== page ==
Did you know that pointing a laser at a plane or helicopter is a crime in California? A San Diego man recently learned this lesson the hard way when he was arrested for doing just that. According to reports, crew on a police Helicopter flying over San Diego notified central dispatch that a laser was being pointed in their direction. Police tracked the laser to a car at Fiesta Island, where the man was promptly arrested for aiming it at the chopper.
Pointing a Laser at an Aircraft
The FAA receives thousands of notices each year involving laser pointers. Under California law, it is a crime to direct a laser pointer in the direction of aircraft. Why? Research shows that the laser can “distract and incapacitate” pilots. In some cases, lasers can cause blindness and eye damage. This increases the risk of the aircraft being involved in an accident, which is dangerous for passengers and individuals on the ground.
California State Law
When is it illegal in California to point a laser at an aircraft? Under California Penal Code 247.5 PC, you can face criminal charges when you:
- Willfully and maliciously
- Discharge a laser at an aircraft in motion or in flight
- While occupied.
Willfully and Maliciously
In order to face charges under California law, you must willfully and maliciously point a laser at an aircraft. This helps to prevent individuals who accidentally or mistakenly point a laser at an airplane or helicopter from being charged with a crime. You will be considered to have acted willfully and maliciously when you act with purpose and have an understanding that those actions can cause harm.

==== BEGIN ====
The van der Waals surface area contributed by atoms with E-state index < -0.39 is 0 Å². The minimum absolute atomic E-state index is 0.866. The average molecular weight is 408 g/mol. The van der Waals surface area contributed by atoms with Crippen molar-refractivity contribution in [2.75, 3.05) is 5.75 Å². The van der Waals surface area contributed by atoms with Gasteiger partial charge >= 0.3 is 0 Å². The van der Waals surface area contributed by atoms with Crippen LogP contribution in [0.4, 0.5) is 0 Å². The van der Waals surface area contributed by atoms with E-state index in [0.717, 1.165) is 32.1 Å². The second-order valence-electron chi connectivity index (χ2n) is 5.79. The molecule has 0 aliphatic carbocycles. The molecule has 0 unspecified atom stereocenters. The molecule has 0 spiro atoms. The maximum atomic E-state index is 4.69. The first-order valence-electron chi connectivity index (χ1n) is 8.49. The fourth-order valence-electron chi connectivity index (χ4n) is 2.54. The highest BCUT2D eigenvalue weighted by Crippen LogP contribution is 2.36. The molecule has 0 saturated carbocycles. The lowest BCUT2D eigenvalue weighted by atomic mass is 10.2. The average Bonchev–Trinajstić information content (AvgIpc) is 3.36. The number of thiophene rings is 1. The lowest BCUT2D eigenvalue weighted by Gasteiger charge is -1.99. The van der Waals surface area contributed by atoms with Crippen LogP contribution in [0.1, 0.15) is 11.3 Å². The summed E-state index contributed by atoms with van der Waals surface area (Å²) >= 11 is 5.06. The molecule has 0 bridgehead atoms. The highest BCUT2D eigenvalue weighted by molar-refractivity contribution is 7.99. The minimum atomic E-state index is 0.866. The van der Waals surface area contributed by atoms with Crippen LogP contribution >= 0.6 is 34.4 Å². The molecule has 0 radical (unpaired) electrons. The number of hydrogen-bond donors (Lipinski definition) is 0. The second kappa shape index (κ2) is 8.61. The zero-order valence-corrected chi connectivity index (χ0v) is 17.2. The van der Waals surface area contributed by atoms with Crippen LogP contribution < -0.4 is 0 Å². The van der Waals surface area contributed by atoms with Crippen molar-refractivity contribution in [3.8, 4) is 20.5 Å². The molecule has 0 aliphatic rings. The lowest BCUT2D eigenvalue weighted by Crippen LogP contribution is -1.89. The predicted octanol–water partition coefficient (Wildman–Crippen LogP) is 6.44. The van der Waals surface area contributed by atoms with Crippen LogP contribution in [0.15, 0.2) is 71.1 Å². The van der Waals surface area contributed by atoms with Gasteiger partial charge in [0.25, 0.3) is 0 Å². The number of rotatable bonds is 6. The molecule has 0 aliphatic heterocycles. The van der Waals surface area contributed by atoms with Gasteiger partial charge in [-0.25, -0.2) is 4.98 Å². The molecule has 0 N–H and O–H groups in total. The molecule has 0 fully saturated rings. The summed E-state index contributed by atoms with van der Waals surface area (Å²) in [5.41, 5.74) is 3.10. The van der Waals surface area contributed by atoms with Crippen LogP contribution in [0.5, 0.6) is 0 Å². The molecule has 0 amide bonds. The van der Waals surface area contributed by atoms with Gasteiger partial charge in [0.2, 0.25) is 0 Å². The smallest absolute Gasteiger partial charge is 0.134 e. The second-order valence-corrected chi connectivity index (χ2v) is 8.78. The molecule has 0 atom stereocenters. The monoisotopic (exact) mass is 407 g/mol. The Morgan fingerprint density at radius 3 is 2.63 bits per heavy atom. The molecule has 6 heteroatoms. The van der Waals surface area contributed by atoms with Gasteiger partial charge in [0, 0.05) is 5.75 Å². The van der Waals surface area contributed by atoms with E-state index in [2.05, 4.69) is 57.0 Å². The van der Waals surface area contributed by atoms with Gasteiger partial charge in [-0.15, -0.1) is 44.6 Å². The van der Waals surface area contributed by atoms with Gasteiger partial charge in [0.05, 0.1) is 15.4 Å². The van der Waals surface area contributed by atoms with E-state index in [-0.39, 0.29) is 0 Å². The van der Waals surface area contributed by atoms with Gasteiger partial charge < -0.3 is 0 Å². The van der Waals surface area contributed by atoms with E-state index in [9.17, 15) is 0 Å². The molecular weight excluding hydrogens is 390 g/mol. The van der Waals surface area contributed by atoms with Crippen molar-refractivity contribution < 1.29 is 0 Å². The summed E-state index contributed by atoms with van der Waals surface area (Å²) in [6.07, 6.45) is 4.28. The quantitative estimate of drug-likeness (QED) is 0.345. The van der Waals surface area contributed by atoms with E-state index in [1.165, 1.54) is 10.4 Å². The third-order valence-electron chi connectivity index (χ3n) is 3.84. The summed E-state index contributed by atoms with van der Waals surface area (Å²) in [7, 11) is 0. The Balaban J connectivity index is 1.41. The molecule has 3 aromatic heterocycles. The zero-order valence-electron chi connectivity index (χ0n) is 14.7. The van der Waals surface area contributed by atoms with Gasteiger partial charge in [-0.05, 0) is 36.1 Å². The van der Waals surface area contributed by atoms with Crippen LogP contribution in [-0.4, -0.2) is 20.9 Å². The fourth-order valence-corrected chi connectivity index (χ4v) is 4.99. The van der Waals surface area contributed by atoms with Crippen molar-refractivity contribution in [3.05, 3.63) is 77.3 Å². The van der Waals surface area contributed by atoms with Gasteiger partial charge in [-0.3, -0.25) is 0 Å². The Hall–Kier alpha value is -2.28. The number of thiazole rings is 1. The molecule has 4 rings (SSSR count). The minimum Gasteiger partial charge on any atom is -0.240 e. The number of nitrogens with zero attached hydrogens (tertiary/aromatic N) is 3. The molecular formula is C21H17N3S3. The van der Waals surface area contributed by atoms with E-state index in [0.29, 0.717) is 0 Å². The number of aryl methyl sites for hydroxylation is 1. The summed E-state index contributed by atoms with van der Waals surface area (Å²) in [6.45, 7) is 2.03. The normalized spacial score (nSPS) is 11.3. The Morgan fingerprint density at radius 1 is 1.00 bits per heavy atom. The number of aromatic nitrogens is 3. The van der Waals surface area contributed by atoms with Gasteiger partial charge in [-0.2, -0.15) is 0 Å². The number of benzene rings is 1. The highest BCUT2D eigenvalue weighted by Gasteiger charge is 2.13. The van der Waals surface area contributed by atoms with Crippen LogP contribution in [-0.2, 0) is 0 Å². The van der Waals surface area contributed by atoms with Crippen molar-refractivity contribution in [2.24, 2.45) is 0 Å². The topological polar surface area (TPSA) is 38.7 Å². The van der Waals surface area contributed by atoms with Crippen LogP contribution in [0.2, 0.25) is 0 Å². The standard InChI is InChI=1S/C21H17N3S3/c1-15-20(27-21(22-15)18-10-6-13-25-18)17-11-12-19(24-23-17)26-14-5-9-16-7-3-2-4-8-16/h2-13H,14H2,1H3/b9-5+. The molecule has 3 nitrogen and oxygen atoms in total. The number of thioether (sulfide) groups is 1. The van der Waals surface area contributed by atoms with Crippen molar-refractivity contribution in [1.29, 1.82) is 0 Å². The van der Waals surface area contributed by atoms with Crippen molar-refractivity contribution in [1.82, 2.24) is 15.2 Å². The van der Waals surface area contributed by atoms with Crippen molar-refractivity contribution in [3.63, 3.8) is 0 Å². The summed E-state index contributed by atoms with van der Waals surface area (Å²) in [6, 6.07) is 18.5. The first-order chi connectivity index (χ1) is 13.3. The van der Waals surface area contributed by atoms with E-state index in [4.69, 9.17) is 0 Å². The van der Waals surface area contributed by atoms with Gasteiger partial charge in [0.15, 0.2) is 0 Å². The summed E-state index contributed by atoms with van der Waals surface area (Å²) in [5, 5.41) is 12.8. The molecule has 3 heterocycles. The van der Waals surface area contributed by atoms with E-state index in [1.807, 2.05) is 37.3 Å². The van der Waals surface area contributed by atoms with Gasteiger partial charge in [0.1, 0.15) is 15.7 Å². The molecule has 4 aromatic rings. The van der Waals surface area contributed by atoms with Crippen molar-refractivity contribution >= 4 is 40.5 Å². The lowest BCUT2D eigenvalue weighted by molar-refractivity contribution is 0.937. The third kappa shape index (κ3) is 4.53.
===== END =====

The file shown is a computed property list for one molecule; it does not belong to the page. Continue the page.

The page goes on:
Discharge a Laser at an Aircraft in Motion or Flight
You can only be convicted under 247.5 PC if you direct a laser beam at an aircraft that is in motion or flight. In other words, the craft must be in the air or moving in some way. California law defines aircraft to include any vessel that is designed and capable of “transporting persons through the airspace.”
Again, this language helps to protect individuals who shine a laser beam at an unoccupied aircraft. A danger only exists when the aircraft (a) is in motion and (b) is occupied.
Penalties for Aiming a Laser at an Aircraft
Aiming a laser beam at an aircraft in California can be charged as a misdemeanor or a felony. Any charges that are filed will depend on the details of a specific case. Factors that may be relevant in determining whether the crime should be a misdemeanor or a felony include:
- The degree of harm suffered by any victims
- Whether the laser caused the pilot to lose control of the aircraft
- The defendant’s intent and purpose, and/or
- The defendant’s criminal record.
When charged as a misdemeanor, aiming a laser at an aircraft is punishable by:
- 12 months in a San Diego County jail, and/or
- $1,000 in criminal fines.
When charged as a felony, aiming a laser at an aircraft is punishable by:
- 16 months, 2 years, or 3 years in a California state prison, and/or
- $2,000 in criminal fines.
Defending Criminal Charges in San Diego
The San Diego man is not automatically guilty just because he has been arrested by police. The state will have to gather evidence and prove that he is guilty of the crime beyond a reasonable doubt. He will have the opportunity to defend himself against all criminal charges. A strong defense will make it difficult for the state to satisfy its burden of proof.
Defenses that may be helpful in contesting charges for aiming a laser at an aircraft include:
- It was an accident
- The defendant lacked the intent and motive necessary to commit the crime
- The defendant did not have a laser, as defined under California state law
- False accusation, or
- Mistaken identity.
Contact the San Diego Criminal Law Center
You have the right to defend yourself against criminal charges in San Diego. Hiring an experienced criminal defense attorney to handle your case will help you secure the best possible outcome in your case.
If you have been arrested in San Diego do not hesitate to contact the San Diego Criminal Law Center for help. During your free consultation, we will review the charges against you and explain your rights as a defendant in California.